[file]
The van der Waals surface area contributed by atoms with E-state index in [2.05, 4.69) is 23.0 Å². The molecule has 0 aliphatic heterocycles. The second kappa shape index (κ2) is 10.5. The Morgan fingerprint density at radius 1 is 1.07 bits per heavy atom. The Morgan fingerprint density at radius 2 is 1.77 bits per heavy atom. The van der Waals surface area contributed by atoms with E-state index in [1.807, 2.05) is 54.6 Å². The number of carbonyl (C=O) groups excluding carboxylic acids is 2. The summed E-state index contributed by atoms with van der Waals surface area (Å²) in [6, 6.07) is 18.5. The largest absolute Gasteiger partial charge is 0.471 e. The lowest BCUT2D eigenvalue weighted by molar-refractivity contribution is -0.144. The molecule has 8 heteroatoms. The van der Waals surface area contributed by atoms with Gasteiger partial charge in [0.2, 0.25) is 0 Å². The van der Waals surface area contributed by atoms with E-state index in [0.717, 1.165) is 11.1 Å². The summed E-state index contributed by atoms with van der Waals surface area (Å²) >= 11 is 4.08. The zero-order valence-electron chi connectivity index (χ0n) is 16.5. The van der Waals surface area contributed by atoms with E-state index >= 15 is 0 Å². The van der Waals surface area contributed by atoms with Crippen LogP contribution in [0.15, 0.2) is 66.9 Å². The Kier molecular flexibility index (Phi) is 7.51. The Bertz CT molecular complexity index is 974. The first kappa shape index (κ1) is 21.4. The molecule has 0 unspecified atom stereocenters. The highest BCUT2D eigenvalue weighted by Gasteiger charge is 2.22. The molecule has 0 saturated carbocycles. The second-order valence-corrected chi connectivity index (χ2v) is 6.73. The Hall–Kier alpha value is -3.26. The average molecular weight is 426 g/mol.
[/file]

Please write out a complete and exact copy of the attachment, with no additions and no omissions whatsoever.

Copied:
The van der Waals surface area contributed by atoms with E-state index in [2.05, 4.69) is 23.0 Å². The molecule has 0 aliphatic heterocycles. The second kappa shape index (κ2) is 10.5. The Morgan fingerprint density at radius 1 is 1.07 bits per heavy atom. The Morgan fingerprint density at radius 2 is 1.77 bits per heavy atom. The van der Waals surface area contributed by atoms with E-state index in [1.807, 2.05) is 54.6 Å². The number of carbonyl (C=O) groups excluding carboxylic acids is 2. The summed E-state index contributed by atoms with van der Waals surface area (Å²) in [6, 6.07) is 18.5. The largest absolute Gasteiger partial charge is 0.471 e. The lowest BCUT2D eigenvalue weighted by molar-refractivity contribution is -0.144. The molecule has 8 heteroatoms. The van der Waals surface area contributed by atoms with Gasteiger partial charge in [0.2, 0.25) is 0 Å². The van der Waals surface area contributed by atoms with E-state index in [0.717, 1.165) is 11.1 Å². The summed E-state index contributed by atoms with van der Waals surface area (Å²) >= 11 is 4.08. The zero-order valence-electron chi connectivity index (χ0n) is 16.5. The van der Waals surface area contributed by atoms with E-state index >= 15 is 0 Å². The van der Waals surface area contributed by atoms with Crippen LogP contribution in [0.15, 0.2) is 66.9 Å². The Kier molecular flexibility index (Phi) is 7.51. The Bertz CT molecular complexity index is 974. The first kappa shape index (κ1) is 21.4. The molecule has 0 unspecified atom stereocenters. The highest BCUT2D eigenvalue weighted by Gasteiger charge is 2.22. The molecule has 0 saturated carbocycles. The second-order valence-corrected chi connectivity index (χ2v) is 6.73. The Hall–Kier alpha value is -3.26. The average molecular weight is 426 g/mol.